To keep your codebase clean, it helps to have a separation of concerns. But how do we do this for Heroku applications?
Earlier this week Matthew Schinckel wrote a post about how he monitors Celery queue sizes with a Redis backend.
RabbitMQ (https://www.rabbitmq.com/ is also a popular backend for Celery, and it took us a long time to get good visibility into our task queues and backlogs. So we'd like to share our solution for monitoring RabbitMQ celery queues for others that might be in a similar situation.
Django Management Commands
A quick minor efficiency tip for today that'll make your life at the Django command line incrementally better.
You're using django-extensions in your project, right? If not, go and rectify that problem immediately.
The best feature™ that django-extensions provides is the shell_plus command. You know the worst thing about `shell_plus`? The name. That's a long name to type out into your shell, especially since it's snake_case, and I type the command approximately 15,000 times per day. Wouldn't it be nice to alias `shell_plus` to something like `sh`? Well, now you can!
This is part 2 of our Kubernetes hackday series. Part 1 goes over how we spent the day and what the goals and motivations are.
For part 2, we're going to delve into the architecture required for running a Django application on Kubernetes, as well as some of the tooling we used to assist us.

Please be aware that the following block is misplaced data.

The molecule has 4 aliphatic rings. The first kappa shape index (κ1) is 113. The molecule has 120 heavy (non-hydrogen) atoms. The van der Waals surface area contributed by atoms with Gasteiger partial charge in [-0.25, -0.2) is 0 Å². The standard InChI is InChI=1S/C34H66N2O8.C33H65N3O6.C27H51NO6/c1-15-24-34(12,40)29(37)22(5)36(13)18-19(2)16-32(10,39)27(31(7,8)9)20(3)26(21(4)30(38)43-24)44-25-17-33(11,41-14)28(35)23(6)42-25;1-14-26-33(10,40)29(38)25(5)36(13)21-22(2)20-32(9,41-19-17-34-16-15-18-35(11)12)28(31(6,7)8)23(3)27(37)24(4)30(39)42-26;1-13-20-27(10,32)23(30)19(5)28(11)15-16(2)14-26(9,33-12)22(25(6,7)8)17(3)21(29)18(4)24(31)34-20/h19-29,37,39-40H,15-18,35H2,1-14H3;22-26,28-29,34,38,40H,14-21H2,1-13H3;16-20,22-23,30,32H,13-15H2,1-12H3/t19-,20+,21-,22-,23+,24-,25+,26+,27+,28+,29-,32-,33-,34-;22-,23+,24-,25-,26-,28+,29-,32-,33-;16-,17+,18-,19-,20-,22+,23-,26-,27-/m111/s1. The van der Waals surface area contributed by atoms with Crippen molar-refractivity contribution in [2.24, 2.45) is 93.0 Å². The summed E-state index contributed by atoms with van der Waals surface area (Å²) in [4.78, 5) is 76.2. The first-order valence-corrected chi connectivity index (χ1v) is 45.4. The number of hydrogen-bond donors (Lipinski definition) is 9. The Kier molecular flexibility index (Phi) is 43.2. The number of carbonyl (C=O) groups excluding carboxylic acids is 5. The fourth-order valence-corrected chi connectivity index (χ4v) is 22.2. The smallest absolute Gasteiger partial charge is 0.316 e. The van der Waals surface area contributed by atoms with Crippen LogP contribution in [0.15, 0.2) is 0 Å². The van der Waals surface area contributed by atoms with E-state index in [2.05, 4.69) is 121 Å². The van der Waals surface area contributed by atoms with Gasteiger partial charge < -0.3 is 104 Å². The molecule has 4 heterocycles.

This post will assume some knowledge with deploying and operating a production web application. I'm not going to spend much time going over the terminology that Kubernetes uses either. What I hope to do in this post is present enough information to kickstart your own migration. Kubernetes is big - and knowing what to research now and what to put off until later is really tricky.
I'm also going to describe this deployment in terms of Amazon EKS simply because I was on the EKS team, and most of our applications are already on AWS.
On the 5th of November 2018, the IT team at Kogan.com started another hackday. This time, we set our goal on learning Kubernetes. We wanted to answer the question; how exactly can we leverage container orchestration to make our deployment process faster and more efficient?
In order to achieve our goal, we set out to deploy one of our major apps that controls customer subscription preferences with Kubernetes on two different cloud providers, Google Cloud Platform (GCP GKE) and Amazon Web Services (AWS EKS). By doing this, we hoped we could understand the pros and cons of each platform, while learning the intricacies of Kubernetes deployment at the same time.
This will be a two part blog series. The first part will be a short overview of our motivation, goals, as well as how the day actually unfolded. The second part will be more technical, focus on the approaches of the two teams, and discuss the pros and cons of each platform.
Last June we had a Hackday at Kogan.com! This Hackday’s focus on displaying information and providing useful alerts using hardware and software. Teams were asked to express something they find interesting through one of the available mediums.
In this third and final part of the series Jake will talk a bit about Team LifxnChill.
Last June we had a Hackday at Kogan.com! This team was to build a system to monitor the status of our deploys. We were given a handful of wifi-enabled Arduinos, a light stick(link), a relay board and some jumper leads.